3) Hydrogen leak test
Hydrogen leakage test and installation of a hydrogen storage completion
After the pilot cavern has been built, the solar installations will be removed and the cavern will be subjected to a new leak test with hydrogen as a medium. The test pressure corresponds to the later storage operating pressure. Afterwards, we convert the cavern for hydrogen operation. In this context, we install, among other things, a hydrogen production pipe tour with special underground components and a hydrogen wellhead. On the surface, we connect the cavern via the field pipeline system to the storage station, where the hydrogen storage components are installed.
4) Initial hydrogen filling
Initial hydrogen filling and subsequent pilot storage
To evaluate the various planned tests, the operating conditions and the hydrogen suitability of the components, we install appropriate measuring equipment. After commissioning all components, we then fill the cavern with hydrogen for the first time. The brine that is still in the cavern at this point is displaced by the hydrogen and brought to the surface via a brine drainage line. After complete filling, the brine drainage line is removed from the cavern under pressure using a so-called snubbing system. The operating phase of the hydrogen pilot cavern then begins.
The surface facility
Functions of the surface facility
We prefer to store green hydrogen in our H2 test cavern, which is produced, for example, by electrolysis from green electricity generated by nearby wind turbines. Alternatively, it can be delivered by truck in liquid or gaseous form. The hydrogen is first compressed to a maximum cavern pressure of 250 bar and then transported to the cavern via the field pipeline. We store the hydrogen for our investigations in the pilot cavern for a period of up to 2 years.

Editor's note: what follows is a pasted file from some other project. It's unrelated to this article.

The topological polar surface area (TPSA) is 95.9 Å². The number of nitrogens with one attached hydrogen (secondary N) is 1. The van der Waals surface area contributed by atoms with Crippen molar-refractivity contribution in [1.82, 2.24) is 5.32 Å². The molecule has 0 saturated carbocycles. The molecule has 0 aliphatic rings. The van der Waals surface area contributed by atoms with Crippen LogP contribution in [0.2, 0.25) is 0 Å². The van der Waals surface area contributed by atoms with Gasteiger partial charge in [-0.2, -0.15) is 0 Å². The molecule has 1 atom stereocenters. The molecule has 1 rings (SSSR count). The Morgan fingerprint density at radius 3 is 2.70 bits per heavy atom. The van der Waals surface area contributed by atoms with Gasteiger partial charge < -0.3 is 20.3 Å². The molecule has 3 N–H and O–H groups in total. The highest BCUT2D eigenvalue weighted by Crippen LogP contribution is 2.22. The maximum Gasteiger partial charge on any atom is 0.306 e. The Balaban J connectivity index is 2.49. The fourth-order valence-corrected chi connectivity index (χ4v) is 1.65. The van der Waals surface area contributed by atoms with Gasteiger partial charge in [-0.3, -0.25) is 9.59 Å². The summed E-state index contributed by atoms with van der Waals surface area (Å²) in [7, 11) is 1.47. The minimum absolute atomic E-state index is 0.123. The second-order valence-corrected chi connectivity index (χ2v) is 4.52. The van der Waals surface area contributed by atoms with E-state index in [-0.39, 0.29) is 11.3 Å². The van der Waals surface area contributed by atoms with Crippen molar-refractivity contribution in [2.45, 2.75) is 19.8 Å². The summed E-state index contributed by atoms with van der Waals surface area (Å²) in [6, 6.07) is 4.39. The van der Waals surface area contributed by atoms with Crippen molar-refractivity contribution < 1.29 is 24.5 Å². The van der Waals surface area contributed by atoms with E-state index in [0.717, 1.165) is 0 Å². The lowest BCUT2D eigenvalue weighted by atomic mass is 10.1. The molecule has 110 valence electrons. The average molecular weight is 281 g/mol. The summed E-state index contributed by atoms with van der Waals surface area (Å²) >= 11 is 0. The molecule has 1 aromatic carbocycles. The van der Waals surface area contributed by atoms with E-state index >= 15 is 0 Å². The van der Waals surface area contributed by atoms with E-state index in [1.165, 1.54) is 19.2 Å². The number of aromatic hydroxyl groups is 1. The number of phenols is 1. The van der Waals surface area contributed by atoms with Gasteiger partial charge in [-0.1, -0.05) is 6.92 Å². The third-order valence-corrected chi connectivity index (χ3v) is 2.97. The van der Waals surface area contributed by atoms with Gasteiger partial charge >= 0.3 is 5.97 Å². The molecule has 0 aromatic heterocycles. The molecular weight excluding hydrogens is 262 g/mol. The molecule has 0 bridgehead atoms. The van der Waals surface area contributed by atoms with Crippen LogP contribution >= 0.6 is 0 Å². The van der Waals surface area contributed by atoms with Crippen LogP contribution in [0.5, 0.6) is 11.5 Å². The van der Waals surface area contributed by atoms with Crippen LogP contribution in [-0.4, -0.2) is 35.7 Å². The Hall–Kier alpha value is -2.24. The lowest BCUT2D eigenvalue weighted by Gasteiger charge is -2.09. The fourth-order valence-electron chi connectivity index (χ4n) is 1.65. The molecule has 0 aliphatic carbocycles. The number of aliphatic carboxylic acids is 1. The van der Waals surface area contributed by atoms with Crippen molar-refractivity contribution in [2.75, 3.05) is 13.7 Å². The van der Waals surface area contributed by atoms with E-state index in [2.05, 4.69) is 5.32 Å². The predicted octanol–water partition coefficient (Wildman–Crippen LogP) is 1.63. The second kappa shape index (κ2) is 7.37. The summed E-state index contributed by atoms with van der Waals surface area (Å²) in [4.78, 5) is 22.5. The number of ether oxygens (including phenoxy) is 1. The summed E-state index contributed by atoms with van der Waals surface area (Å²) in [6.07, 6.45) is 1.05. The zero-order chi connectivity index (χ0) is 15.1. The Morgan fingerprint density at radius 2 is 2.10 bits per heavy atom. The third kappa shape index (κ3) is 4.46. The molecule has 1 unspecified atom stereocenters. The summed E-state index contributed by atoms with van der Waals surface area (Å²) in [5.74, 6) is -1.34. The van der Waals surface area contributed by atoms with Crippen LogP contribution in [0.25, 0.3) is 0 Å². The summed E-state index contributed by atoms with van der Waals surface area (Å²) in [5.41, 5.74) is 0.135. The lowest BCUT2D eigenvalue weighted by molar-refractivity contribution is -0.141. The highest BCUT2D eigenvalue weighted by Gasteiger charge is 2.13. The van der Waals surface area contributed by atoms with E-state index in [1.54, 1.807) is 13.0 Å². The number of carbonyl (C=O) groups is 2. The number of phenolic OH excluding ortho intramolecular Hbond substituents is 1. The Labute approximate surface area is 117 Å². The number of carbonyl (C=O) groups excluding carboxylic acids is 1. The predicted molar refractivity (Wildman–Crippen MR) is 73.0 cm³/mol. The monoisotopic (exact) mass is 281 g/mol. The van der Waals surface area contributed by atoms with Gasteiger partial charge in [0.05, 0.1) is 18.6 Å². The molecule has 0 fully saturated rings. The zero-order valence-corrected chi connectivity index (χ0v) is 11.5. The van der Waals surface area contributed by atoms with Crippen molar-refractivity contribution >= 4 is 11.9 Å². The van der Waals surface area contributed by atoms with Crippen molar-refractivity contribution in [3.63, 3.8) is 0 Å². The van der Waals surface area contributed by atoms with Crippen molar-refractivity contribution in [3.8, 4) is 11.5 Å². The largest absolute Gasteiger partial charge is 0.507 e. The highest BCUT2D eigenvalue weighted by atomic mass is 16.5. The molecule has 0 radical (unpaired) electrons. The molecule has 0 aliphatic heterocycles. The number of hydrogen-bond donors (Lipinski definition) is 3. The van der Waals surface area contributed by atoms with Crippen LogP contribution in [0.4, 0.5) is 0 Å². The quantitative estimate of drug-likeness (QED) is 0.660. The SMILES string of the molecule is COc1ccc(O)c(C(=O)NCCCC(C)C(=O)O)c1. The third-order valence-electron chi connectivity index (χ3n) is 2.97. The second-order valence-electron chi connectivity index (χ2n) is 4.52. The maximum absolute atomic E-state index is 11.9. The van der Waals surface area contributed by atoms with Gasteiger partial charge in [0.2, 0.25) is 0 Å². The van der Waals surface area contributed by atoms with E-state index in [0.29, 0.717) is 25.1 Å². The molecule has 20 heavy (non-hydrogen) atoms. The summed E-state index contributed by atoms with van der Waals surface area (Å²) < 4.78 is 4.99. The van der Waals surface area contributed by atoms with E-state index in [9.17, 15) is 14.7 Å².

H2 processing has several functions. In the first step, we analyze the hydrogen to determine changes that have occurred during the storage phase in the cavern. Furthermore, the moisture is removed from the hydrogen. Two processes are used here (adsorption and absorption), which are compared in the test phase. In the end, we free the hydrogen from possible biological, sulfur- and hydrocarbon-containing residues and make it available to the customers.
After processing, we plan to supply the hydrogen to various customers:
- Metering into the existing natural gas pipeline network
- Gaseous filling in H2 trailers
- Generation of electricity in a fuel cell
- Use in a hydrogen filling station
Since the consumers operate in different pressure ranges, the gas pressure is regulated and adjusted in each case before feeding.
The hydrogen pilot cavern is connected to the storage station via an existing natural gas field pipeline. As part of the planned test operation, we are repurposing the field pipeline and using it for operation with hydrogen. During the test operation, we will subject the field pipeline to a test and inspection program to gain knowledge of the influence of hydrogen on the installed components and materials.
Energy Transformation Hub Nordwest
With the Energy Transition Hubs, Uniper has created technology and exchange platforms - our Energy Transformation Hubs. At these hubs, we are engaging with both local and national stakeholders, and working with our partners in business and industry to reduce CO2 emissions, secure the energy supply for the future and drive forward sector coupling. At selected locations, we are working with our partners on innovative solutions focusing on hydrogen and other climate-friendly gases.
One of these locations is Krummhörn, which is part of the Energy Transformation Hub Nordwest. The Energy Transformation Hub Nordwest bundles Uniper's major projects for supply security and hydrogen in Wilhelmshaven and the surrounding area.